The call to be remorseful and repentant on our beds is not a time of fearful condemnation and self hate. If anything, it is just as much a time of rejoicing as it is a time of tears.  We ought to be mornful of our interior wickedness and consider ourselves to be chief among sinners (5).  But, God has given us this opportunity for self correction.  It is far less destructive to cleanse our hearts and minds than to have sexually violated someone (men get raped too).  We are much better off taking the treatments of healing our soul than letting them rot until we die.  Mourning over our sins brings about the promise of Christ to comfort us (6).  Repentance gives us that peace in mind that we can enter the kingdom of God (7).  Our Lord taught that if we clean the inside of a cup or dish, that the outside of it will be clean as well (8).  If we continue to make excuses for lust in our hearts and minds, people will see past our apperances of righteousness and despise us for the hypocrites we are; especially if we call ourselves “Christians” (9).

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Among the Desert Fathers, Macarius the Great was once accused of impregnating a young woman (10). Instead of passionately pleading his case, the monk (badly bruised and beaten by an angry mob) returned to his hut to sell off and make even more baskets to support the new wife that he resigned himself to be bound to.  When the time for her to deliver came, she couldn’t until she confessed that Macarius was not the culprit.  Rather than wait to gloat before his embarassed accusers and tormenters, the saint left the area so he could continue a life of undistracted prayer.  If this father can trust God in the midst of such an obvious and false accusation, we can do the same in confessing our private sins that we know we are guilty of.  Let’s do it now before accusers and tormenters arise and take us to task.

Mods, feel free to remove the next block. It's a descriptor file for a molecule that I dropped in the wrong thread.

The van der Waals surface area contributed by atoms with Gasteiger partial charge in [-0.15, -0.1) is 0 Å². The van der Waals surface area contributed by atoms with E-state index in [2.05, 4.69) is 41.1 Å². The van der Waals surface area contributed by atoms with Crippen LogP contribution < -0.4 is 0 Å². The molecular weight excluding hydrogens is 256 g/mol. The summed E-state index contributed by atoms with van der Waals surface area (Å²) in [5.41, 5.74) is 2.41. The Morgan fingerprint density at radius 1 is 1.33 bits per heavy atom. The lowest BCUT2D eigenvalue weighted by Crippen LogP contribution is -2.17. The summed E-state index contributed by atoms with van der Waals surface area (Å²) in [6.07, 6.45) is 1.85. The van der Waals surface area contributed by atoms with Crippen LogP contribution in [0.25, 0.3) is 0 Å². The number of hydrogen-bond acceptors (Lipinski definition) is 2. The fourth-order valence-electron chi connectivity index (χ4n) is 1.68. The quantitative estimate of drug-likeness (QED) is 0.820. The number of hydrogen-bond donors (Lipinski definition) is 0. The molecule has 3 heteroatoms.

1. Orthodox Study Bible, Psalm 4:5
  2. John Cassian, On the Eight Vices, Philokalia Vol. 1, pg. 83
  3. Shepherd Hermas, Vision I:1-9, The Apostolic Fathers (edited by Jack N. Sparks) pgs. 161, 162
  4. Matthew 5:28
  5. 1 Timothy 1:15, Divine Liturgy of St. John Chrysostom
  6. Matthew 5:4
  7. Matthew 3:2
  8. Matthew 23:25, 26
  9. Romans 2:24
  10. Sayings of the Desert Fathers (translated by Benedicta Ward), pgs. 124, 125.